Affluent families across the United States often enjoy a tax strategy that uses inherited IRAs. A specified beneficiary can inherit an IRA under the current rules and not be required to pay taxes on the IRA as long as the money stays inside it. The money can continue to grow tax-deferred throughout the person's lifetime, and only a minimum of taxes will need to be paid on withdrawals.
However, these benefits could soon end. The Senate Committee on Finance approved a measure that could dismantle the ability of families to create "Stretch IRAs" for beneficiaries who aren't spouses. This would put trillions of dollars worth of family money across the United States in a position to be taxed by the government.
It is still unknown if the measure will be successfully approved, but according to one commentator, the tax implications of this change will be big. The proposal, if incorporated into a bill, would be a part of the Retirement Enhancement and Savings Act. The new law would require any heir of an IRA or other qualifying retirement accounts to send a check to the IRS for all taxes owed within five years of the original IRA owner's death.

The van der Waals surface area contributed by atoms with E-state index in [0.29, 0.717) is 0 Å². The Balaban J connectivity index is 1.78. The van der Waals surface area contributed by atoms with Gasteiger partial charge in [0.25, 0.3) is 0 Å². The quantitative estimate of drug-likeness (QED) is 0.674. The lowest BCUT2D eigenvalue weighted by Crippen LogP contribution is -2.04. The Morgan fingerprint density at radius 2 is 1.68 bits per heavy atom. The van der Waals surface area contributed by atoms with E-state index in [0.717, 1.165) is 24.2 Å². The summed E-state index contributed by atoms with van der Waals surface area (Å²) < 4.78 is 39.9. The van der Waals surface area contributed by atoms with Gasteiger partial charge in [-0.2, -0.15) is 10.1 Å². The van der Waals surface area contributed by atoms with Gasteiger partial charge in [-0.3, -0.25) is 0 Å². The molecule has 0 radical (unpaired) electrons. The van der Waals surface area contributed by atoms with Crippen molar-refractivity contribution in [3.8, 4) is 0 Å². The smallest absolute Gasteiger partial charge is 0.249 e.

There are more specifics to this proposed measure, however, at this time it is not known for sure whether it will be approved and implemented. That said, with the incoming changes represented by a new government and new presidential administration, there could be many new developments in the field of estate planning. As such, Tennessee residents will want to be in close contact with their estate planning lawyers during the next couple of years to ensure that their estate plans are updated to reflect any new changes to the law.
Source: post-gazette.com, "Congress could put an end to inherited IRAs for non-spousal beneficiaries," Dec. 19, 2016